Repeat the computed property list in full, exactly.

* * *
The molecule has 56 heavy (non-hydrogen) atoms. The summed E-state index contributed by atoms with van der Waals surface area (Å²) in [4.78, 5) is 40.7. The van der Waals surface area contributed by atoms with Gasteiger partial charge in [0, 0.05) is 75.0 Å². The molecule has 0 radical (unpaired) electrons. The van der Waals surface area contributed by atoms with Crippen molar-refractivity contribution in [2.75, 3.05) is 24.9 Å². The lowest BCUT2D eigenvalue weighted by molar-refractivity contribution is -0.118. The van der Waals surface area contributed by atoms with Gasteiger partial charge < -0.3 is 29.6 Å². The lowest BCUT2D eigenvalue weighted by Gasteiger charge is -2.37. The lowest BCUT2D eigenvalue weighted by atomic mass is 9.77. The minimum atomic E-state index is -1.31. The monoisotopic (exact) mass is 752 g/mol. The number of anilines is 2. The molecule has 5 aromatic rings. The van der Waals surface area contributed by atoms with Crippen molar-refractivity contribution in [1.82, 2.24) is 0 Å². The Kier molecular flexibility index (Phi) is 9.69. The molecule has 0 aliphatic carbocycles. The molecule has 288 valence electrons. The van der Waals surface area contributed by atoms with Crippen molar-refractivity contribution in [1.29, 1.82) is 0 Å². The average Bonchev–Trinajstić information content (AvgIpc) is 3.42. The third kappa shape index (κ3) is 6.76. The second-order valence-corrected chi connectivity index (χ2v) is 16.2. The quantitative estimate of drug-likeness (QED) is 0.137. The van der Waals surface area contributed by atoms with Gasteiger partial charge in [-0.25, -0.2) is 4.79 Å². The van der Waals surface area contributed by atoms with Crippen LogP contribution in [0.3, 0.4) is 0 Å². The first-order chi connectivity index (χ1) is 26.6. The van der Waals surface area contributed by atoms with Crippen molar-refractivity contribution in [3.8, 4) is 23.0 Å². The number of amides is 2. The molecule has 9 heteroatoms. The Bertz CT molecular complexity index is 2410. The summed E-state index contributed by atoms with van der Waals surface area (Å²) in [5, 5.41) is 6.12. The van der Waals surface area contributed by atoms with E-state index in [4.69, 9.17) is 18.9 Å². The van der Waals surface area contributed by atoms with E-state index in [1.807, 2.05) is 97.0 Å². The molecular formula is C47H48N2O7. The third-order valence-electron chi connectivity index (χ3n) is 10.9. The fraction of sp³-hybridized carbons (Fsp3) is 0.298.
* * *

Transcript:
The molecule has 56 heavy (non-hydrogen) atoms. The summed E-state index contributed by atoms with van der Waals surface area (Å²) in [4.78, 5) is 40.7. The van der Waals surface area contributed by atoms with Gasteiger partial charge in [0, 0.05) is 75.0 Å². The molecule has 0 radical (unpaired) electrons. The van der Waals surface area contributed by atoms with Crippen molar-refractivity contribution in [2.75, 3.05) is 24.9 Å². The lowest BCUT2D eigenvalue weighted by molar-refractivity contribution is -0.118. The van der Waals surface area contributed by atoms with Gasteiger partial charge < -0.3 is 29.6 Å². The lowest BCUT2D eigenvalue weighted by Gasteiger charge is -2.37. The lowest BCUT2D eigenvalue weighted by atomic mass is 9.77. The minimum atomic E-state index is -1.31. The monoisotopic (exact) mass is 752 g/mol. The number of anilines is 2. The molecule has 5 aromatic rings. The van der Waals surface area contributed by atoms with Crippen molar-refractivity contribution in [1.82, 2.24) is 0 Å². The Kier molecular flexibility index (Phi) is 9.69. The molecule has 0 aliphatic carbocycles. The molecule has 288 valence electrons. The van der Waals surface area contributed by atoms with Crippen molar-refractivity contribution in [1.29, 1.82) is 0 Å². The average Bonchev–Trinajstić information content (AvgIpc) is 3.42. The third kappa shape index (κ3) is 6.76. The second-order valence-corrected chi connectivity index (χ2v) is 16.2. The quantitative estimate of drug-likeness (QED) is 0.137. The van der Waals surface area contributed by atoms with Gasteiger partial charge in [-0.25, -0.2) is 4.79 Å². The van der Waals surface area contributed by atoms with Crippen LogP contribution in [0.3, 0.4) is 0 Å². The first-order chi connectivity index (χ1) is 26.6. The van der Waals surface area contributed by atoms with Crippen molar-refractivity contribution in [3.8, 4) is 23.0 Å². The number of amides is 2. The molecule has 9 heteroatoms. The Bertz CT molecular complexity index is 2410. The summed E-state index contributed by atoms with van der Waals surface area (Å²) in [5, 5.41) is 6.12. The van der Waals surface area contributed by atoms with E-state index in [4.69, 9.17) is 18.9 Å². The van der Waals surface area contributed by atoms with E-state index in [1.807, 2.05) is 97.0 Å². The molecular formula is C47H48N2O7. The third-order valence-electron chi connectivity index (χ3n) is 10.9. The fraction of sp³-hybridized carbons (Fsp3) is 0.298.